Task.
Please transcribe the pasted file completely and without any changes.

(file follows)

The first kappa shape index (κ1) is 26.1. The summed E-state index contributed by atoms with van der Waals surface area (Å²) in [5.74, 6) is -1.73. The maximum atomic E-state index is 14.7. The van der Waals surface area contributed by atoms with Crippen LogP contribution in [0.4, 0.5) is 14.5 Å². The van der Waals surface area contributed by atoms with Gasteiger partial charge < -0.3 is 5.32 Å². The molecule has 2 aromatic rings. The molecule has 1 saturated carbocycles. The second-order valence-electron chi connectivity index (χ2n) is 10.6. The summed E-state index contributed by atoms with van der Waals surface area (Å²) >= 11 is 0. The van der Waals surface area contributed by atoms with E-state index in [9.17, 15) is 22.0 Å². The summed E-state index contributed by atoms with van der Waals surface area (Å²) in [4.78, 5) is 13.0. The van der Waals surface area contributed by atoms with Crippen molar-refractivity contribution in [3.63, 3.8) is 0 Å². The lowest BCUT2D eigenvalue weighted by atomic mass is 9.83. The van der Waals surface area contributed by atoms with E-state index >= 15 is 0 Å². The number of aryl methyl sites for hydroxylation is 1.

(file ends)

The first kappa shape index (κ1) is 26.1. The summed E-state index contributed by atoms with van der Waals surface area (Å²) in [5.74, 6) is -1.73. The maximum atomic E-state index is 14.7. The van der Waals surface area contributed by atoms with Crippen LogP contribution in [0.4, 0.5) is 14.5 Å². The van der Waals surface area contributed by atoms with Gasteiger partial charge < -0.3 is 5.32 Å². The molecule has 2 aromatic rings. The molecule has 1 saturated carbocycles. The second-order valence-electron chi connectivity index (χ2n) is 10.6. The summed E-state index contributed by atoms with van der Waals surface area (Å²) >= 11 is 0. The van der Waals surface area contributed by atoms with E-state index in [9.17, 15) is 22.0 Å². The summed E-state index contributed by atoms with van der Waals surface area (Å²) in [4.78, 5) is 13.0. The van der Waals surface area contributed by atoms with Crippen molar-refractivity contribution in [3.63, 3.8) is 0 Å². The lowest BCUT2D eigenvalue weighted by atomic mass is 9.83. The van der Waals surface area contributed by atoms with E-state index >= 15 is 0 Å². The number of aryl methyl sites for hydroxylation is 1.